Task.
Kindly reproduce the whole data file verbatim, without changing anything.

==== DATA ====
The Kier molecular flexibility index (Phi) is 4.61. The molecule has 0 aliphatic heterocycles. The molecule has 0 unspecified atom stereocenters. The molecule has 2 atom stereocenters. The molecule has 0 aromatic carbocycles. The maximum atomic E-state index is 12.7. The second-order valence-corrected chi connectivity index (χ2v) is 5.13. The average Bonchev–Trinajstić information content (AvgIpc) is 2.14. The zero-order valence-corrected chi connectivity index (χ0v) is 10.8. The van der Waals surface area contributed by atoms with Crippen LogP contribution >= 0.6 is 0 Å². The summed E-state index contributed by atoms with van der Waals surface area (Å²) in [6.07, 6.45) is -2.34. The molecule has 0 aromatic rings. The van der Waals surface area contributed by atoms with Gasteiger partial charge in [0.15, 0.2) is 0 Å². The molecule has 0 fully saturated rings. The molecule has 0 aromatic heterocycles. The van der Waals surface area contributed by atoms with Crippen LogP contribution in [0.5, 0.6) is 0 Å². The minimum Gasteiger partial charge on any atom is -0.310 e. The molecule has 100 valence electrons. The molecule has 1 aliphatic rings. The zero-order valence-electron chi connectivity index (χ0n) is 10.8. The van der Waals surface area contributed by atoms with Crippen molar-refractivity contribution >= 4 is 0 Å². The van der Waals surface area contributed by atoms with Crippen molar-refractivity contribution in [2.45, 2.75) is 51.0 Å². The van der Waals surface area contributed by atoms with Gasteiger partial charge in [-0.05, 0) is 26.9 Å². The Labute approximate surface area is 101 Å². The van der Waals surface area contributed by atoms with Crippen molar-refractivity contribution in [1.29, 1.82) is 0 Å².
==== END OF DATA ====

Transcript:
The Kier molecular flexibility index (Phi) is 4.61. The molecule has 0 aliphatic heterocycles. The molecule has 0 unspecified atom stereocenters. The molecule has 2 atom stereocenters. The molecule has 0 aromatic carbocycles. The maximum atomic E-state index is 12.7. The second-order valence-corrected chi connectivity index (χ2v) is 5.13. The average Bonchev–Trinajstić information content (AvgIpc) is 2.14. The zero-order valence-corrected chi connectivity index (χ0v) is 10.8. The van der Waals surface area contributed by atoms with Crippen LogP contribution >= 0.6 is 0 Å². The summed E-state index contributed by atoms with van der Waals surface area (Å²) in [6.07, 6.45) is -2.34. The molecule has 0 aromatic rings. The van der Waals surface area contributed by atoms with Gasteiger partial charge in [0.15, 0.2) is 0 Å². The molecule has 0 fully saturated rings. The molecule has 0 aromatic heterocycles. The van der Waals surface area contributed by atoms with Crippen LogP contribution in [0.5, 0.6) is 0 Å². The minimum Gasteiger partial charge on any atom is -0.310 e. The molecule has 100 valence electrons. The molecule has 1 aliphatic rings. The zero-order valence-electron chi connectivity index (χ0n) is 10.8. The van der Waals surface area contributed by atoms with Crippen molar-refractivity contribution >= 4 is 0 Å². The van der Waals surface area contributed by atoms with Crippen molar-refractivity contribution in [2.45, 2.75) is 51.0 Å². The van der Waals surface area contributed by atoms with Gasteiger partial charge in [-0.05, 0) is 26.9 Å². The Labute approximate surface area is 101 Å². The van der Waals surface area contributed by atoms with Crippen molar-refractivity contribution in [1.29, 1.82) is 0 Å².